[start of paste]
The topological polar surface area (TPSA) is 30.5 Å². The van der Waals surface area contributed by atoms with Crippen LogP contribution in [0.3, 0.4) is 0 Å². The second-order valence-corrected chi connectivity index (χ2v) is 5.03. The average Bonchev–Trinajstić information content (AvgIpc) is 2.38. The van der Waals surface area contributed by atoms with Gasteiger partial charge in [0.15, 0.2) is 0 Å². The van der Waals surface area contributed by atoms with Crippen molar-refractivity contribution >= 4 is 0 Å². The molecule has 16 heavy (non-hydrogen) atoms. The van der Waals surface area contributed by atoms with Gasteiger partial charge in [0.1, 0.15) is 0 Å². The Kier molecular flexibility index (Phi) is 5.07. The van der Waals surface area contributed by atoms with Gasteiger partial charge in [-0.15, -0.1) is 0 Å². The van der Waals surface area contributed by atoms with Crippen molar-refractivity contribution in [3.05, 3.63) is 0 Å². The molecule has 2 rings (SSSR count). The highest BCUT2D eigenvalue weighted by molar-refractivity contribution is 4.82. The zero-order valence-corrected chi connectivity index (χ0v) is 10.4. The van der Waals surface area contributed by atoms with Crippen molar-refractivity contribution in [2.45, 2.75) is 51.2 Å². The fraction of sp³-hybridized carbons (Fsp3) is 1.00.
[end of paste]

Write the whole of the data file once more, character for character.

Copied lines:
The topological polar surface area (TPSA) is 30.5 Å². The van der Waals surface area contributed by atoms with Crippen LogP contribution in [0.3, 0.4) is 0 Å². The second-order valence-corrected chi connectivity index (χ2v) is 5.03. The average Bonchev–Trinajstić information content (AvgIpc) is 2.38. The van der Waals surface area contributed by atoms with Gasteiger partial charge in [0.15, 0.2) is 0 Å². The van der Waals surface area contributed by atoms with Crippen molar-refractivity contribution >= 4 is 0 Å². The molecule has 16 heavy (non-hydrogen) atoms. The van der Waals surface area contributed by atoms with Gasteiger partial charge in [0.1, 0.15) is 0 Å². The Kier molecular flexibility index (Phi) is 5.07. The van der Waals surface area contributed by atoms with Gasteiger partial charge in [-0.15, -0.1) is 0 Å². The van der Waals surface area contributed by atoms with Crippen molar-refractivity contribution in [3.05, 3.63) is 0 Å². The molecule has 2 rings (SSSR count). The highest BCUT2D eigenvalue weighted by molar-refractivity contribution is 4.82. The zero-order valence-corrected chi connectivity index (χ0v) is 10.4. The van der Waals surface area contributed by atoms with Crippen molar-refractivity contribution in [2.45, 2.75) is 51.2 Å². The fraction of sp³-hybridized carbons (Fsp3) is 1.00.